Excerpts from Booming Houston and the Modern House by Ben Koush:
Fortunately, before Harwood Taylor abandoned residential work altogether, he agreed to design what turned out to be his most impressive house for Gloria Klein and David Frame at 403 Westminster in 1960. Taylor agreed to take on the job for the Frame House because they were good friends and he knew Frame had the money and desire to realize an outstanding design. Frame also had an unusual piece of property on the north side of Buffalo Bayou in the new Huntleigh subdivision near the intersection of Memorial Drive and Chimney Rock Road. Though the property slopes steeply from the street to the bayou and a ravine runs down the center, Cynthia Taylor recalled that Harwood Taylor saw the irregular terrain as a welcome challenge.
The Frame House was air-conditioned and had four bedrooms and five bathrooms. The floors are all terrazzo except in the bedrooms, which were carpeted. The interior walls at the bedrooms, kitchen and family room were brick. The long solid wall dividing the living areas from the bedrooms was covered with walnut veneer plywood. The rear two-thirds of the house was cantilevered over the ravine running through the center of the property on a foundation designed by F. George Cunningham of Lacer Engineering made of pre-cast concrete beams resting on freestanding cast-in-place concrete piers and beams. Extremely slender tubular steel columns stand outside the building envelope in outrigger formation.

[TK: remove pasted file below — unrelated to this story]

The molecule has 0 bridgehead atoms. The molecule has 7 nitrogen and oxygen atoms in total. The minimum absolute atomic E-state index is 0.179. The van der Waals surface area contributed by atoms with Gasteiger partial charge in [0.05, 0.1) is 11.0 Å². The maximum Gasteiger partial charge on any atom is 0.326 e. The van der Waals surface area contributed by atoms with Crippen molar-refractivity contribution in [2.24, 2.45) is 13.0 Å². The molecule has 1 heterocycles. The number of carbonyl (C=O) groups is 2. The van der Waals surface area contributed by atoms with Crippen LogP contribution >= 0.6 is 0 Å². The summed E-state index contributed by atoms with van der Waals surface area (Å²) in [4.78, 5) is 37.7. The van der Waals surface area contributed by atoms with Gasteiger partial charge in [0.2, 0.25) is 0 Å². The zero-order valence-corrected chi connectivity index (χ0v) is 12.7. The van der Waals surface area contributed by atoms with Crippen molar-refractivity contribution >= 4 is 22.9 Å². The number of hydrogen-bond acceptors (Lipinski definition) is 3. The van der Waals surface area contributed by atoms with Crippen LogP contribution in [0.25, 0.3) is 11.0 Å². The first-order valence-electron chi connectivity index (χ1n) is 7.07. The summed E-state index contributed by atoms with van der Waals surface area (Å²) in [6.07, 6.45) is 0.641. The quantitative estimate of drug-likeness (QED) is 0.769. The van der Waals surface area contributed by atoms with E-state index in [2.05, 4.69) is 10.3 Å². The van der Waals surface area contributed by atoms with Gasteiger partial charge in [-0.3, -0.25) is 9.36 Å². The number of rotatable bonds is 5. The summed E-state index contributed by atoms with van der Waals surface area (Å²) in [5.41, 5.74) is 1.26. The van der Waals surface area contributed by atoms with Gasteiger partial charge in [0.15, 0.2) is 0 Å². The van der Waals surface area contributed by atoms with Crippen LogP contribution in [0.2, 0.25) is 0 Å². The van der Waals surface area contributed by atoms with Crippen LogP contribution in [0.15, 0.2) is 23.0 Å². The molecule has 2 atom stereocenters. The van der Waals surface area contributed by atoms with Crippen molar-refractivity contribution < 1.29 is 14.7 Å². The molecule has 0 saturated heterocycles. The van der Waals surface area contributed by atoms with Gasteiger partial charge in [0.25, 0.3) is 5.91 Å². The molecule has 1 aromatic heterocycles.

Fred Buxton was the landscape architect. The interiors had eclectic furnishings designed by Gloria Frame’s father, Joseph Klein, an interior designer.
After several owners and remodels, Dana Harper hired Stern and Bucek Architects to restore the house and was rewarded with a 2007 Good Brick Award. The house has recently been featured in Houston House and Home and Paper City magazines.